Meet Jeff Rasley, Fellow Global Debaucherer
Tell us a little bit about yourself and your background.
I live on the White River in Indianapolis with my wife, Alicia, and our cat, Bandit. It’s a long way from Nepal. My loves, other than wife, kids, and writing, have been sports and what has been called adventure travel. After one semester, I dropped out of college and hitch-hiked across the country. I spent the next summer traveling around Europe by any means necessary. The following summer, I motorcycled from Northern Indiana to Mexico City. Career, marriage and kids slowed me down somewhat, but I have set foot in over 40 countries.
I’ve climbed several Himalayan peaks and have been leading Himalayan trekking and mountaineering expeditions for a decade. I survived an avalanche and got lost at sea solo kayaking in the Palau Islands.
My commitment to social activism and philanthropy began in high school when I co-founded the Goshen Walk for Hunger. In law school, I fought for renters’ rights, and organized the first rent strike in Indiana as president of the Indianapolis Tenants Association. I was lead counsel on class action suits for prisoners, which resulted in the construction of two new jails in Central Indiana. Our class action suit required two companies to clean up the White River after they polluted the river with industrial chemicals.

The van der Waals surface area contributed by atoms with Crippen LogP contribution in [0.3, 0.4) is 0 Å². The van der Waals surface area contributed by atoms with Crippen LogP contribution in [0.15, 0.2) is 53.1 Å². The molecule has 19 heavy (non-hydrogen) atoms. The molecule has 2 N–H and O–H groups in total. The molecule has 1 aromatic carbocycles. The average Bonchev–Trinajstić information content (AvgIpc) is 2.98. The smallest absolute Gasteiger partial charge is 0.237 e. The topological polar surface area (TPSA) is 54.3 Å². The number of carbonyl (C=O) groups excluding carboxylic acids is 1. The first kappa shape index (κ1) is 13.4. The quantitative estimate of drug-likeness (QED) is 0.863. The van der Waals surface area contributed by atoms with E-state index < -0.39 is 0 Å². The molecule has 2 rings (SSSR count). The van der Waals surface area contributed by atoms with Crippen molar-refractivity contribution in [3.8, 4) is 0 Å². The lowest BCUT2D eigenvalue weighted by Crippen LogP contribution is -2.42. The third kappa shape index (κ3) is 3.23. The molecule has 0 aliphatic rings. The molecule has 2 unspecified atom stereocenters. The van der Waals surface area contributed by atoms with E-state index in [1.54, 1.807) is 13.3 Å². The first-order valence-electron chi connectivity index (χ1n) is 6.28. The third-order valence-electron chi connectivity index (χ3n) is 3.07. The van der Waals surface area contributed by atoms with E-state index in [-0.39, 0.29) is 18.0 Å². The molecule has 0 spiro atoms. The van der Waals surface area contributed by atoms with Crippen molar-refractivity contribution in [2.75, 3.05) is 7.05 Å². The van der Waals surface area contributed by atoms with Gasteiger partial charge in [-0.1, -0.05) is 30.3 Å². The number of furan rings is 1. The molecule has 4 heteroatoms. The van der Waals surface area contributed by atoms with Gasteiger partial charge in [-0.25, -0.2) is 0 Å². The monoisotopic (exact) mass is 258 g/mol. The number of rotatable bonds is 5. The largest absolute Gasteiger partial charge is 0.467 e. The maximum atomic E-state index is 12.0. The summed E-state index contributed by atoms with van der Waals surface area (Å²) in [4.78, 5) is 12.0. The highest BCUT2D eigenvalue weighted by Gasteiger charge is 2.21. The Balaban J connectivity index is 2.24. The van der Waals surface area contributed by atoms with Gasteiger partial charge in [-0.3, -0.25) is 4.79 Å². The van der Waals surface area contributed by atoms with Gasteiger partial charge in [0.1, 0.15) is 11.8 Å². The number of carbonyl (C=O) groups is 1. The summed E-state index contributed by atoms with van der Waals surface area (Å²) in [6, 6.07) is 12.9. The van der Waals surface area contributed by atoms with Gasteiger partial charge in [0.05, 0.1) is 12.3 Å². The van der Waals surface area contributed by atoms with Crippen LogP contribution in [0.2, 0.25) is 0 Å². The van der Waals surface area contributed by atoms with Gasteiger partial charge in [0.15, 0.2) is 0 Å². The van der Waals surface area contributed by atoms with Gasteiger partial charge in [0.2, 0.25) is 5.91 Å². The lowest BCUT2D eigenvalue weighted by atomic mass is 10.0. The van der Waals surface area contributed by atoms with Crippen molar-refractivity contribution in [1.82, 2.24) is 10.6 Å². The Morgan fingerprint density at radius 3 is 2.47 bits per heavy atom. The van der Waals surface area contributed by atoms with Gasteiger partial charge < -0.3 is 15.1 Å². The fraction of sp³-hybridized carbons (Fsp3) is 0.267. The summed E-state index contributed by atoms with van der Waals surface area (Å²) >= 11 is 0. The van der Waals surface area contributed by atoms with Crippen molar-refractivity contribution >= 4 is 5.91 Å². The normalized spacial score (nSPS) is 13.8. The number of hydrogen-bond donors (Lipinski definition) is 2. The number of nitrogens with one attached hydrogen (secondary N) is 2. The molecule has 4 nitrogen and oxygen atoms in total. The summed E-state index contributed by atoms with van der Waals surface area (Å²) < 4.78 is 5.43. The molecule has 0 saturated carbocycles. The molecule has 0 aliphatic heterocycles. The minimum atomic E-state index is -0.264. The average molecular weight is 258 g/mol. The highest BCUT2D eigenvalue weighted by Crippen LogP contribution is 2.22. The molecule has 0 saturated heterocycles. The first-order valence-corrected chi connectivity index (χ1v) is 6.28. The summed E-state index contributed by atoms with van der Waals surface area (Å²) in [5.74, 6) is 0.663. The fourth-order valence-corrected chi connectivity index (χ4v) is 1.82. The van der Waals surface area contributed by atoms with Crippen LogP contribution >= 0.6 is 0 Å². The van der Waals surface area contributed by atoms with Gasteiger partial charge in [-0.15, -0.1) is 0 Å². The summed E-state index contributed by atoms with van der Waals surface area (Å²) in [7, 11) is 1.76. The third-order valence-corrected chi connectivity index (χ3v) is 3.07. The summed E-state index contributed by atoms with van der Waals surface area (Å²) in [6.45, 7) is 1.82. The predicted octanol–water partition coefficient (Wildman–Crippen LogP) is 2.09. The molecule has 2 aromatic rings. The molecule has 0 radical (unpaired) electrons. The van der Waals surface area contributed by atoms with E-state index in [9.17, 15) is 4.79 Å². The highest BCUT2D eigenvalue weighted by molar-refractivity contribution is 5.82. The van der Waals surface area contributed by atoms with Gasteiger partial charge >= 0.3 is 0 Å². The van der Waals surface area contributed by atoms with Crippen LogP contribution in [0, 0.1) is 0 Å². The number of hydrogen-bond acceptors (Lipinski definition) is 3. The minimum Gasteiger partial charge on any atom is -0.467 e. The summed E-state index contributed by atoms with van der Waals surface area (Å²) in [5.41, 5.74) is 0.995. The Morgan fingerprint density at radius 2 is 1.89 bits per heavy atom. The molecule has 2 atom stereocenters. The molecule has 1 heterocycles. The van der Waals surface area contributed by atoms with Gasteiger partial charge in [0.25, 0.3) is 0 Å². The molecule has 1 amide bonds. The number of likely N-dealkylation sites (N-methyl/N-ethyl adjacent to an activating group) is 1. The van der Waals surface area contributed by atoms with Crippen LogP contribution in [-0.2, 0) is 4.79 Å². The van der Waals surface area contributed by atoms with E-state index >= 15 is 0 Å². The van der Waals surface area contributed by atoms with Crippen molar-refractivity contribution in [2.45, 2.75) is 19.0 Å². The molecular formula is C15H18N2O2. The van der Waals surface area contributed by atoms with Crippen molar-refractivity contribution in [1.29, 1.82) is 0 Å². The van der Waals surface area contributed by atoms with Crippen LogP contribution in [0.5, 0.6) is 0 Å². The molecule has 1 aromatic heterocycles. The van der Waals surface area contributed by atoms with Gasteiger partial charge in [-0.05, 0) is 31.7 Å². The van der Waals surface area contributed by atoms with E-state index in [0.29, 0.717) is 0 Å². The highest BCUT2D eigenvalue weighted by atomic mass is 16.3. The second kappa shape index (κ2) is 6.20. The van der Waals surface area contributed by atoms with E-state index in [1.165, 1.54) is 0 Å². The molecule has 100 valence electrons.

A last love to mention is reading. Marcel Proust’s Remembrance of Things Past was as great an adventure as climbing Himalayan peaks.
What inspired you to begin traveling?
I grew up in a small town, which was pretty culturally homogenous. It gave me a secure sense of self, but I wanted to get out and see the world.
Where all have you been?
In this hemisphere, I’ve been in every U.S. state, except North Dakota, and I’ve traveled fairly extensively through Mexico and Canada. I’ve visited most of the Caribbean Islands, usually on diving trips. Been to Nepal and India 13 times on trekking or climbing expeditions, and have seen a few other countries in Southeast Asia. I’ve traveled extensively in Europe, the United Kingdom, and Ireland. I especially enjoyed kayaking and diving in Palau and Tonga. I’ve also traveled at the top and bottom of Africa—Morocco and South Africa.
Global Debauchery in Nepal
I fell in love with the mountains and the culture of the mountain villages the first time I trekked the Everest Base Camp Trail in 1995. My wife said I was manifesting midlife crisis symptoms after turning 40, and she suggested I try trekking therapy.
As I understand it, you had a life-changing experience there. Would you mind telling us about it?
My climbing team survived an avalanche as we were trekking away from Mera Peak in Nepal in 1999. Three porters we had gotten to know at the base camp were killed as they were traversing a higher, more dangerous trail. Our porters were trapped for a day and saved by the incredible strength and courage of our sirdar (chief guide). Nepal is the poorest country outside of Africa with an average annual income around $400. Porters risk their lives to provide adventure for trekkers and climbers. They are from poor farming families that need the money.